What it’s like to row in Varsity against UWE

The after party was in Lounge

On Saturday Bristol beat UWE 3 – 1 in the Varsity Boat Race

If you asked the Club Captain of the boat club what Varsity Boat Race was and what it meant, he’d probably launch into some over-rehearsed speech about how Varsity is one of the oldest boat races in the country, second only to the Oxford-Cambridge Boat Race, rich with its own traditions and fierce rivalry. And he’d be right, mostly.

The 1.3km sprint regatta held on the historic Bristol Harbour is the oldest event in the Varsity series. Over the course of the day up to 10 varied races take place, with an added two this year to include another local derby. Women and men, from each boat club and their alumni, take it in turns to race each other down the course with the help of the noise from the crowds.

To crown the winner of Varsity however, four races are set out to be special. The Senior and Novice, Men and Women’s first VIIIs. Whichever university wins the most of these four, regardless of the result of the other races, takes home the much coveted Varsity Blade as well as an added tally to the Varsity Series as a whole. 

Bristol senior mens rowing beat UWE for the first time in six years (Photo Credit: Aaron Sims)

At least that’s what it started as… in recent years with the rearrangement of Varsity in the calendar, it’s just gotten in the way of much bigger rowing events. The majority of students inevitably don’t care, but what’s worse, the Bristol Boat Club don’t seem to care. John Allden (Senior Men’s 2nd VII) wrote this “@uobboatclub faces the completely refutable pinnacle of the year. Few say that there are less important events in the rowing calendar than Varsity  2016” on his Instagram.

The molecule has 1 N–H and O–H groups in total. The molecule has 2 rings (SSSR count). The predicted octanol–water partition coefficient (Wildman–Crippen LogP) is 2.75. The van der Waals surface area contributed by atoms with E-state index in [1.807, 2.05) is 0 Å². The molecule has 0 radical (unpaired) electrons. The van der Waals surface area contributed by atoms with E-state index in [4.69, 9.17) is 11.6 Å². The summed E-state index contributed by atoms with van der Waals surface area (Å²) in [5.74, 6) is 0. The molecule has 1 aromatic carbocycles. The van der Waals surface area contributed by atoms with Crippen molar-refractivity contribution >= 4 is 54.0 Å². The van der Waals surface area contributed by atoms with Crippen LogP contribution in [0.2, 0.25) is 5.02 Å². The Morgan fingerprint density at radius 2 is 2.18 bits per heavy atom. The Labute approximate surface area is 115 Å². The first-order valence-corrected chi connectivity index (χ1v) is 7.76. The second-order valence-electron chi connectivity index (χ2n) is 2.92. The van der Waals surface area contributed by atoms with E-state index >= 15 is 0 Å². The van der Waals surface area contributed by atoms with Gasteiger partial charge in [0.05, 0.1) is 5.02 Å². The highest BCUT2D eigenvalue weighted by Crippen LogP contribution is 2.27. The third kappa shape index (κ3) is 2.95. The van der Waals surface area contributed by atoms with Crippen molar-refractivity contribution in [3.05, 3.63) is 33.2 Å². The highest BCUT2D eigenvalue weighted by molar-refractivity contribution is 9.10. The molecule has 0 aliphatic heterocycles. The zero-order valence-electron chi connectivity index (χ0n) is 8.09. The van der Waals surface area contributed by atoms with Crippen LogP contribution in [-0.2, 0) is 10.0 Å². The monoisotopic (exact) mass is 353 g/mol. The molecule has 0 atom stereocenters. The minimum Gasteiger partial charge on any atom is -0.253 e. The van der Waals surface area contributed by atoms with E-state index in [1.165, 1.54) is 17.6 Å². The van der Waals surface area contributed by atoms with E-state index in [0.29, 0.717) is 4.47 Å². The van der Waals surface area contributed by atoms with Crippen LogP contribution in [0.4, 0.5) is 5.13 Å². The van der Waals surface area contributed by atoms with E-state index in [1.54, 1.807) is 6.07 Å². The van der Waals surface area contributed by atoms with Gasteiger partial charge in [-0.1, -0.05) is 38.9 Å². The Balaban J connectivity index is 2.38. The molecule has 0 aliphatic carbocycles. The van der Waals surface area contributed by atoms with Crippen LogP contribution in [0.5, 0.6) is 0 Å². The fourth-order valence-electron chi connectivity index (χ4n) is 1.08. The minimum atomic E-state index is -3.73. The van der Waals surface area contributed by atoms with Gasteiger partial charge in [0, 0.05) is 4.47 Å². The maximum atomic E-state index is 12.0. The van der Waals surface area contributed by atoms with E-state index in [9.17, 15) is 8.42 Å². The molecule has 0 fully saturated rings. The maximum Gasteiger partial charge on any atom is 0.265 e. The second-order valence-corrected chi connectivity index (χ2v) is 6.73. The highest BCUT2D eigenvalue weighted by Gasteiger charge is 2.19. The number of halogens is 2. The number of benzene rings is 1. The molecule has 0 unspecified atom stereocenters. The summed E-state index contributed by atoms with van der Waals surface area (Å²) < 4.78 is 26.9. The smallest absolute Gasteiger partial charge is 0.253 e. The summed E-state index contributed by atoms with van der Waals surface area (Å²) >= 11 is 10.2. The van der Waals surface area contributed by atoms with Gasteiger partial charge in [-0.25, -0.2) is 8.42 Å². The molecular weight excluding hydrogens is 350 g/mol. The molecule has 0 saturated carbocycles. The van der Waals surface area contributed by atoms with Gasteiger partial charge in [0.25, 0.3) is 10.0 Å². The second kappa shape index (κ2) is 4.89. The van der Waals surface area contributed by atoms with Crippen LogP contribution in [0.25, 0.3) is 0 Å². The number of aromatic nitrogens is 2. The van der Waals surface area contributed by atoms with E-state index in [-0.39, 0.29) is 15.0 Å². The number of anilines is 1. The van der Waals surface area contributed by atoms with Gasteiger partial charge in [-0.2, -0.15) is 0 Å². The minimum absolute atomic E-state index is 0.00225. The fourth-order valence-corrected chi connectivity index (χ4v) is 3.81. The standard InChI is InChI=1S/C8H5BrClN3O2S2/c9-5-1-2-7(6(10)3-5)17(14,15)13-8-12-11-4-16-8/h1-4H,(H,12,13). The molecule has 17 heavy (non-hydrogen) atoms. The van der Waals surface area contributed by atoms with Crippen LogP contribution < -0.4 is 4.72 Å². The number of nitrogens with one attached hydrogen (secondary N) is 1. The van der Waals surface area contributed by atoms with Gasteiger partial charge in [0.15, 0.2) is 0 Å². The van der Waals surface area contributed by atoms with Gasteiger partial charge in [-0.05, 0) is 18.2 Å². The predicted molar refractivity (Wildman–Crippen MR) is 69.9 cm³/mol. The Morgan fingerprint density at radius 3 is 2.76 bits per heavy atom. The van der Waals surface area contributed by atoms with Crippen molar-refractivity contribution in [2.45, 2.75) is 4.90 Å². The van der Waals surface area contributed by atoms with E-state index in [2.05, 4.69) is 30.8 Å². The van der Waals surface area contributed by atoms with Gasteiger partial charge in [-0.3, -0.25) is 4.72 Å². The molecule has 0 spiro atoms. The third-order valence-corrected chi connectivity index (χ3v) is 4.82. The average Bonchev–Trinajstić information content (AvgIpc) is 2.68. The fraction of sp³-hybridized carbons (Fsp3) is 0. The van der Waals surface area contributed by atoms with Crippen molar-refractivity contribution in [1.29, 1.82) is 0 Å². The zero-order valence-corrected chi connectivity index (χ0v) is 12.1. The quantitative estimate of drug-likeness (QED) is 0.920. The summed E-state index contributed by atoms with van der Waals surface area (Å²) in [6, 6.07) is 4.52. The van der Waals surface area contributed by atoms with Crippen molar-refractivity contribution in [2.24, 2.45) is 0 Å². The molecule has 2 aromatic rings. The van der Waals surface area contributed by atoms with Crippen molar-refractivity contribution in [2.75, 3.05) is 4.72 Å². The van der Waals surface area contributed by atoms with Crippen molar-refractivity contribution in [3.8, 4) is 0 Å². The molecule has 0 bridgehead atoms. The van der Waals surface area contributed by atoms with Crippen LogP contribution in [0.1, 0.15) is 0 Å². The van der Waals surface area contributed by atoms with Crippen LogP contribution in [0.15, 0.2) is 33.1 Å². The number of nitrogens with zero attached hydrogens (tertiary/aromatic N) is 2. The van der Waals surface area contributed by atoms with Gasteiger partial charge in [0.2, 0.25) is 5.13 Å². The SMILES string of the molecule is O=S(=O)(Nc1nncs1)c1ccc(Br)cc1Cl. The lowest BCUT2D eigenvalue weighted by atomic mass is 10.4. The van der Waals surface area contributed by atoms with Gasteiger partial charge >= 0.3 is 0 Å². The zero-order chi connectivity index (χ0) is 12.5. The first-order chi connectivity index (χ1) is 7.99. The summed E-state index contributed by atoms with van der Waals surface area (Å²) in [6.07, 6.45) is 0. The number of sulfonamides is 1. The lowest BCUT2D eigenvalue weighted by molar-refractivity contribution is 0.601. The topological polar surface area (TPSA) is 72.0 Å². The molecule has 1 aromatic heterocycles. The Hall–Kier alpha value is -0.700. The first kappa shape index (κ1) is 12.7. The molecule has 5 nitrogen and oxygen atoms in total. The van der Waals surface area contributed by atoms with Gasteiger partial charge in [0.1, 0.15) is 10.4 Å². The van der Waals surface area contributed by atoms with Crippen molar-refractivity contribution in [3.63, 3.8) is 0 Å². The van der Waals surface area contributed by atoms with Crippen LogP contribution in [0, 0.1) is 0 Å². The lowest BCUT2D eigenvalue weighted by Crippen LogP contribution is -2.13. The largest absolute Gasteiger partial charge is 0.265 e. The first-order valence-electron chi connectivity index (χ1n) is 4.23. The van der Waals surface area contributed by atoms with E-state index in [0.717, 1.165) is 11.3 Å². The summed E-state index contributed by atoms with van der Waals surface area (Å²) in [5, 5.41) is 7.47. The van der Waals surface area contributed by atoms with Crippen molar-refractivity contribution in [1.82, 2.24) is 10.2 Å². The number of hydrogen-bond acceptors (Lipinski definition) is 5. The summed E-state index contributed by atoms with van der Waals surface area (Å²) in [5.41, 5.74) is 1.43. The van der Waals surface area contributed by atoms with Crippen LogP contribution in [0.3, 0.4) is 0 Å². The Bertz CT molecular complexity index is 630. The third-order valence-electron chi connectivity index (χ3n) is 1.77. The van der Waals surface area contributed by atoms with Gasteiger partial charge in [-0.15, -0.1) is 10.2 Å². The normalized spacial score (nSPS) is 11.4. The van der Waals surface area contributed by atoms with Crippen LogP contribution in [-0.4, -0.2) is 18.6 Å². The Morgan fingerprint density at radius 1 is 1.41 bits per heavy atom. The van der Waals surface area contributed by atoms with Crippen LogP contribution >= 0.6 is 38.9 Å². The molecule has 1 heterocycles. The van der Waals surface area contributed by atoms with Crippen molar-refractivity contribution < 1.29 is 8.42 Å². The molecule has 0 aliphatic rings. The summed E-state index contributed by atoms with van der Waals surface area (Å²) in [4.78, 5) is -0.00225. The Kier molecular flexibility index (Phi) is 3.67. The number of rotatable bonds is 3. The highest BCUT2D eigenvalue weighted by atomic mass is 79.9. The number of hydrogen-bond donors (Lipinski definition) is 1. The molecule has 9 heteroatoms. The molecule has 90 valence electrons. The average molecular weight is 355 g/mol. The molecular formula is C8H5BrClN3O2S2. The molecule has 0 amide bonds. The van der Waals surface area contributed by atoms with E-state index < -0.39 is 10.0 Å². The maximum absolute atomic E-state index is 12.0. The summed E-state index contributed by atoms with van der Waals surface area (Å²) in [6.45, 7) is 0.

As far as us in the boat club are concerned, UWE takes the race far too seriously. For us it’s just an opportunity to ‘ruin their year’. Varsity is considered, irrespective of the previous results, a chance for nothing more than organised abuse of the local polytechnic.

As part of the Senior Men’s 1st VIII, we isolated ourselves from the crowds to prepare ourselves for our race.  As I climbed into the boat, a wave of nervous sickness came over me. Why do I do this to myself? Put myself in incomparable amounts of pain and for what, at best a blue bathroom tile of a ‘medal’ and a pat on the back? We don’t even care. The Senior Men’s 1st VIII hasn’t been won by Bristol in 6 years.

The start came in a matter of moments and was a blur. We were neck and neck. Round the first bend, UWE had made the most of their advantage and had pulled ahead. Down the straighter section of the course, UWE continued to open up their lead, but it was a lot closer than anyone was expecting – we were within touching distance.  Emily, our cox screamed to us down the microphone, “Right boys, all the early morning starts, all the time on the rowing machines, what are you gonna do about it?!”. With the roar from the bank that betrayed a lot of bite, the boat caught a second wind and in the last 300m we clawed our way back. We crossed the line, just a nose ahead. And here is the aftermath:

Photo Credit: Aaron Sims

Are those the faces of 8 boys (and a girl) who don’t care? 

I later found out that our race had been make it or break it, the Senior Women had won by a nail-biting half a length and the margins in the other races had evened out perfectly so that whoever won our race, won Varsity. The annual Varsity Ball was a storm, and those who made it to Lounge were greeted with UWE boat club’s sketchy moves, but credit to them, they took their defeat with their heads held high and they’re going to whip up some waves on the national stage for the rest of this year’s rowing calendar. 

The Boat Club Captain had this to say: 

“The Varsity Boat Race is always close and this year was no different. Our victory this year is only down to the hard work every single one of our rowers, coxes and coaches puts in. However the season is far from over, so the hard work doesn’t stop here.”